The United States military launched a helicopter raid in northern Syria on Monday, resulting in the “probable death” of a senior leader and operational planner of ISIS, the U.S. Central Command (CENTCOM) said in a statement.
The statement said the leader was responsible for planning terror attacks in the Middle East and Europe. The raid also killed two other “armed individuals.”
“Though degraded, ISIS remains able to conduct operations within the region with a desire to strike beyond the Middle East,” said General Michael “Erik” Kurilla, CENTCOM commander. “We will continue the relentless campaign against ISIS.”
“This operation reaffirms CENTCOM’s steadfast commitment to the region and the enduring defeat of ISIS,” said Joe Buccino, a CENTCOM spokesperson. “We will provide additional details soon.”
CENTCOM said extensive planning went into the operation and that no civilians or U.S. troops were hurt in the operation.
The military also said no helicopters used in the operation were damaged.
The operation was launched from a base near Kobani and targeted a military site belonging to a Turkish-backed opposition group Suqour al-Shamal, in the village of Suwayda, according to the Kurdish-led Syrian Democratic Forces. The Syrian Democratic Forces are partners with the U.S. in the fight against ISIS.
According to the Syrian Observatory for Human Rights, a U.K.-based human rights organization, the raid resulted in the arrest of a senior IS leader and killed three people. The U.S. military did not say if any arrests had been made.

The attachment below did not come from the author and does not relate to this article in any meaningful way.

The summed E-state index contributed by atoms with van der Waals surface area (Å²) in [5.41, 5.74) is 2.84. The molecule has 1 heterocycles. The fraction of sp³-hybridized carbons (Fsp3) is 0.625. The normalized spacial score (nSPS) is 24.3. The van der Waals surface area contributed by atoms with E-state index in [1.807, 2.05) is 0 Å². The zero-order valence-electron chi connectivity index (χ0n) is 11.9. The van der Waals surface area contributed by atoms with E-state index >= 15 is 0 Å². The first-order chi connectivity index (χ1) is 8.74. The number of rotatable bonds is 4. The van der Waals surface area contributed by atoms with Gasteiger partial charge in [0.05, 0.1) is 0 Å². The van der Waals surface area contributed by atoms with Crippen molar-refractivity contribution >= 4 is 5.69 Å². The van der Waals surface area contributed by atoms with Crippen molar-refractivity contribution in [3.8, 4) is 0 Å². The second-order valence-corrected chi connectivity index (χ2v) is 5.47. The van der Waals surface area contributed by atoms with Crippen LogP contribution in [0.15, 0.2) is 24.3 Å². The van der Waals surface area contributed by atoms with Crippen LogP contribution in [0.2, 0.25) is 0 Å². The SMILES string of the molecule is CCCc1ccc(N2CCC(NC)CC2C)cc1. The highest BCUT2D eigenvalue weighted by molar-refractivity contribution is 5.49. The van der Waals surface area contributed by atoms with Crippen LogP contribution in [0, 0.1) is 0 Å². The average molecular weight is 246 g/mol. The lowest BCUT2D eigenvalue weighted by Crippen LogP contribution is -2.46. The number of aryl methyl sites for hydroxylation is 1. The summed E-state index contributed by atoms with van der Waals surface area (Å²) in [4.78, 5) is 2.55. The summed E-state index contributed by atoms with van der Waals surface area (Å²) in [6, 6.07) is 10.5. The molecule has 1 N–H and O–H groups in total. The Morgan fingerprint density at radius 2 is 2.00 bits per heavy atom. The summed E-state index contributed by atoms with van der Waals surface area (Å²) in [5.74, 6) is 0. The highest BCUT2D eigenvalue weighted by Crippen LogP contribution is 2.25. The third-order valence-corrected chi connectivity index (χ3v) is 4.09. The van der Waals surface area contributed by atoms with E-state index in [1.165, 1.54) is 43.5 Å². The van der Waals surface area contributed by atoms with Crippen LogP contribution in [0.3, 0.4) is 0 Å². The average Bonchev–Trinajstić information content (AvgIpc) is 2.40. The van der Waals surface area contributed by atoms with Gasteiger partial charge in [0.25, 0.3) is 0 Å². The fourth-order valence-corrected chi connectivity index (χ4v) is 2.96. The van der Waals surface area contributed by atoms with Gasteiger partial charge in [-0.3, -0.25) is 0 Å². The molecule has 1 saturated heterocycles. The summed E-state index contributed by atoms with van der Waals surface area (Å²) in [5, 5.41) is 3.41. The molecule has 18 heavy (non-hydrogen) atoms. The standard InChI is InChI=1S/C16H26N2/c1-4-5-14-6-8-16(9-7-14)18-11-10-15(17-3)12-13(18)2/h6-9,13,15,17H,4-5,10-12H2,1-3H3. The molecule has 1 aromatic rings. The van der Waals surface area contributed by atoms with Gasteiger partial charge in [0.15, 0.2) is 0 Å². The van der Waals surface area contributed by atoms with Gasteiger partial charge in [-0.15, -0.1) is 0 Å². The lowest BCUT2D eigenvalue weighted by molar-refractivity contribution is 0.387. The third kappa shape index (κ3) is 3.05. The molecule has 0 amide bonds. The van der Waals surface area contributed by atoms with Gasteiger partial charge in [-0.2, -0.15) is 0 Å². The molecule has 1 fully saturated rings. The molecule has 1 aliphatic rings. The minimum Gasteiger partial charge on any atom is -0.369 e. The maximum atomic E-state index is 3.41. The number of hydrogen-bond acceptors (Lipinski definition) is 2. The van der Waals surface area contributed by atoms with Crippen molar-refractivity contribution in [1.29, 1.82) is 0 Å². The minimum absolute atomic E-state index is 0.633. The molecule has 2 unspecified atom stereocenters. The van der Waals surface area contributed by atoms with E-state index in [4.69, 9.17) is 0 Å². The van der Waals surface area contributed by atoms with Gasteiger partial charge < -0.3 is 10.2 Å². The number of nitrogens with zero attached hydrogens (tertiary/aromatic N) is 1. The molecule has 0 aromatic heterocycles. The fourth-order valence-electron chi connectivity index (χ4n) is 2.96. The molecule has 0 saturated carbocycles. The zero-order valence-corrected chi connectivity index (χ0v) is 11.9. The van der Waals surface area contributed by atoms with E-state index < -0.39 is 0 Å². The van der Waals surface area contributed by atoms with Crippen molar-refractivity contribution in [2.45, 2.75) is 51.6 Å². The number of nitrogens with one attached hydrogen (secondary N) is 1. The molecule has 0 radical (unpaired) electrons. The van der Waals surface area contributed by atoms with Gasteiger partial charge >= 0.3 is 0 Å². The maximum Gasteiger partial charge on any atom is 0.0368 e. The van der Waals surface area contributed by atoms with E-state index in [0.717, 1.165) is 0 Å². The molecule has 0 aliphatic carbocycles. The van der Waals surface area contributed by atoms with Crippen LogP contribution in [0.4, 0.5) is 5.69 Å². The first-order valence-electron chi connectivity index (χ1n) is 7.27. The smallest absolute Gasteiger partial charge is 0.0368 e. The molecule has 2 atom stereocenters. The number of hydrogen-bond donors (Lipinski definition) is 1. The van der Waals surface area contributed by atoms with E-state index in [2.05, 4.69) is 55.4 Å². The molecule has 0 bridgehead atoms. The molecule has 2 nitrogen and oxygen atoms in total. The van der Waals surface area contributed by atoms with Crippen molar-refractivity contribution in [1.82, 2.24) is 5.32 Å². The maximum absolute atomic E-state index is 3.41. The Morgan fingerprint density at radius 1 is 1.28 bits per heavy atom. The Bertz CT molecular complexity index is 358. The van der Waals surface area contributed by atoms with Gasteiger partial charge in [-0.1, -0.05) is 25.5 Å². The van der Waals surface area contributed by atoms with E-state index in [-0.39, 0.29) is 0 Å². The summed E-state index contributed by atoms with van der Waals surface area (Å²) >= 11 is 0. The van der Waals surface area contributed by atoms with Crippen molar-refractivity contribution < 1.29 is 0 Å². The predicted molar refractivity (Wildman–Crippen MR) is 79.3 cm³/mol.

Last weekend, CENTCOM carried out another helicopter raid in Syria that resulted in the capture of Hudayfah al Yemeni – an “ISIS attack facilitator” – and two of his associates.
“ISIS remains a threat to the region and beyond – the group retains the capability to conduct operations in Iraq and Syria with a desire to strike beyond the Middle East, and its vile ideology remains a threat,” Buccino said Saturday about the raid on April 8.
The Islamic State of Iraq and Syria terror group grew to prominence in 2014, when it took control of hundreds of miles of territory overlapping both countries. Conquered lands were recaptured by U.S.-supported forces and the terror group was formally defeated in Syria in 2019.
Sleeper cells remain and often stage attacks on military and civilian targets.
At least 900 U.S. troops are currently deployed in Syria. An undisclosed number of contractors are also deployed in the country.
The Associated Press contributed to this report.